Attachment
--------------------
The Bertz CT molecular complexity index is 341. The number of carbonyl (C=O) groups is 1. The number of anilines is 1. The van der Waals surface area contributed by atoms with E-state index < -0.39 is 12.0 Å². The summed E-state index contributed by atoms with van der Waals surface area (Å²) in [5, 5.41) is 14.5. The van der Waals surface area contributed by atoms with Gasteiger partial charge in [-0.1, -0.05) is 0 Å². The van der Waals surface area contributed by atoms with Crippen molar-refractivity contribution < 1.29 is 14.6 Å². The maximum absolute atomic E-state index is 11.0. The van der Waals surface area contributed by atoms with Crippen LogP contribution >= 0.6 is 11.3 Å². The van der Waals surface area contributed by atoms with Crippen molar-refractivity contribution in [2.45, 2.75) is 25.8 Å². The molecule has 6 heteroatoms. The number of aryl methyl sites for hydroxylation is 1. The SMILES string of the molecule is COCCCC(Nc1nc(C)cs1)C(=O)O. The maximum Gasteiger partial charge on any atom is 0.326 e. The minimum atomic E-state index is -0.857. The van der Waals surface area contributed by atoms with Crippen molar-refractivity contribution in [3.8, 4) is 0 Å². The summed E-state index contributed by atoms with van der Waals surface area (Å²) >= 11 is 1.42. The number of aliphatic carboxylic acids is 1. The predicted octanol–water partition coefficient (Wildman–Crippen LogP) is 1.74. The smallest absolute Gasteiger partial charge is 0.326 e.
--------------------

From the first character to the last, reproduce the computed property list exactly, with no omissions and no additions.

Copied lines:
The Bertz CT molecular complexity index is 341. The number of carbonyl (C=O) groups is 1. The number of anilines is 1. The van der Waals surface area contributed by atoms with E-state index < -0.39 is 12.0 Å². The summed E-state index contributed by atoms with van der Waals surface area (Å²) in [5, 5.41) is 14.5. The van der Waals surface area contributed by atoms with Gasteiger partial charge in [-0.1, -0.05) is 0 Å². The van der Waals surface area contributed by atoms with Crippen molar-refractivity contribution < 1.29 is 14.6 Å². The maximum absolute atomic E-state index is 11.0. The van der Waals surface area contributed by atoms with Crippen LogP contribution >= 0.6 is 11.3 Å². The van der Waals surface area contributed by atoms with Crippen molar-refractivity contribution in [2.45, 2.75) is 25.8 Å². The molecule has 6 heteroatoms. The number of aryl methyl sites for hydroxylation is 1. The SMILES string of the molecule is COCCCC(Nc1nc(C)cs1)C(=O)O. The maximum Gasteiger partial charge on any atom is 0.326 e. The minimum atomic E-state index is -0.857. The van der Waals surface area contributed by atoms with Crippen molar-refractivity contribution in [3.8, 4) is 0 Å². The summed E-state index contributed by atoms with van der Waals surface area (Å²) >= 11 is 1.42. The number of aliphatic carboxylic acids is 1. The predicted octanol–water partition coefficient (Wildman–Crippen LogP) is 1.74. The smallest absolute Gasteiger partial charge is 0.326 e.